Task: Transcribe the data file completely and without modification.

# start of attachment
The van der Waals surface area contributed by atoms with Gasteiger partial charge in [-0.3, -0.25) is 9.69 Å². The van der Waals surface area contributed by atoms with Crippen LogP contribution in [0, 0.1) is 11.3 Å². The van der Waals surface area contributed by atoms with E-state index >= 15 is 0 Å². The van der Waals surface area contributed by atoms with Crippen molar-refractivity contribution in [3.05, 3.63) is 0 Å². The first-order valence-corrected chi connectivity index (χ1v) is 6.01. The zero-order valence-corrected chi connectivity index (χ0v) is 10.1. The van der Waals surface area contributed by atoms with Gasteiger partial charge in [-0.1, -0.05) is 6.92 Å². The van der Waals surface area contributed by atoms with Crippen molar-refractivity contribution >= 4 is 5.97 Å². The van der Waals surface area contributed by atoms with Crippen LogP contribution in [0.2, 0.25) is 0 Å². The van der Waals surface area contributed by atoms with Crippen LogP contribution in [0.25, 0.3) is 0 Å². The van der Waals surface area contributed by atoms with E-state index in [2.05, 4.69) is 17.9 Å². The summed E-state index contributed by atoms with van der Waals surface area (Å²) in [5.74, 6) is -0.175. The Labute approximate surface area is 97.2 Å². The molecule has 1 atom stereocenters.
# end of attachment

The van der Waals surface area contributed by atoms with Gasteiger partial charge in [-0.3, -0.25) is 9.69 Å². The van der Waals surface area contributed by atoms with Crippen LogP contribution in [0, 0.1) is 11.3 Å². The van der Waals surface area contributed by atoms with E-state index >= 15 is 0 Å². The van der Waals surface area contributed by atoms with Crippen molar-refractivity contribution in [3.05, 3.63) is 0 Å². The first-order valence-corrected chi connectivity index (χ1v) is 6.01. The zero-order valence-corrected chi connectivity index (χ0v) is 10.1. The van der Waals surface area contributed by atoms with Gasteiger partial charge in [-0.1, -0.05) is 6.92 Å². The van der Waals surface area contributed by atoms with Crippen molar-refractivity contribution >= 4 is 5.97 Å². The van der Waals surface area contributed by atoms with Crippen LogP contribution in [0.2, 0.25) is 0 Å². The van der Waals surface area contributed by atoms with Crippen LogP contribution in [0.25, 0.3) is 0 Å². The van der Waals surface area contributed by atoms with E-state index in [2.05, 4.69) is 17.9 Å². The summed E-state index contributed by atoms with van der Waals surface area (Å²) in [5.74, 6) is -0.175. The Labute approximate surface area is 97.2 Å². The molecule has 1 atom stereocenters.